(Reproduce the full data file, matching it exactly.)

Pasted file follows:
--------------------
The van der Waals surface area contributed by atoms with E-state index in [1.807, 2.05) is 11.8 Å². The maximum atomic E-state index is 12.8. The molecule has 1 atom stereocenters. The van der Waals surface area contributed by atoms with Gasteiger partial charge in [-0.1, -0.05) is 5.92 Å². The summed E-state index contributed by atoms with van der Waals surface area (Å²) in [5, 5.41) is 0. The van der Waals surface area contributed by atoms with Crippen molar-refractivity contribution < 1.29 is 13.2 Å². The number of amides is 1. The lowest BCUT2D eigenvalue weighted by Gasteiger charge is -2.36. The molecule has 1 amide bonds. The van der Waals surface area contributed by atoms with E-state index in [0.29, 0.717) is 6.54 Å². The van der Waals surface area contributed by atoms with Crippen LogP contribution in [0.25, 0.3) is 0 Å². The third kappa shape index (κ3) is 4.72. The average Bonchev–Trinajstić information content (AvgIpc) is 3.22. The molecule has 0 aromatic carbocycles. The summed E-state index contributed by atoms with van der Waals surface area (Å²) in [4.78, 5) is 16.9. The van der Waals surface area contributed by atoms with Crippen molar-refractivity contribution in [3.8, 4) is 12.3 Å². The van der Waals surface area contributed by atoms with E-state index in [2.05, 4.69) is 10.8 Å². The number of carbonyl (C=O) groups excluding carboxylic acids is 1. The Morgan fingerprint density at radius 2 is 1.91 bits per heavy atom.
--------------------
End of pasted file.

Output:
The van der Waals surface area contributed by atoms with E-state index in [1.807, 2.05) is 11.8 Å². The maximum atomic E-state index is 12.8. The molecule has 1 atom stereocenters. The van der Waals surface area contributed by atoms with Gasteiger partial charge in [-0.1, -0.05) is 5.92 Å². The summed E-state index contributed by atoms with van der Waals surface area (Å²) in [5, 5.41) is 0. The van der Waals surface area contributed by atoms with Crippen molar-refractivity contribution < 1.29 is 13.2 Å². The number of amides is 1. The lowest BCUT2D eigenvalue weighted by Gasteiger charge is -2.36. The molecule has 1 amide bonds. The van der Waals surface area contributed by atoms with E-state index in [0.29, 0.717) is 6.54 Å². The van der Waals surface area contributed by atoms with Crippen LogP contribution in [0.25, 0.3) is 0 Å². The third kappa shape index (κ3) is 4.72. The average Bonchev–Trinajstić information content (AvgIpc) is 3.22. The molecule has 0 aromatic carbocycles. The summed E-state index contributed by atoms with van der Waals surface area (Å²) in [4.78, 5) is 16.9. The van der Waals surface area contributed by atoms with Crippen molar-refractivity contribution in [3.8, 4) is 12.3 Å². The van der Waals surface area contributed by atoms with E-state index in [2.05, 4.69) is 10.8 Å². The number of carbonyl (C=O) groups excluding carboxylic acids is 1. The Morgan fingerprint density at radius 2 is 1.91 bits per heavy atom.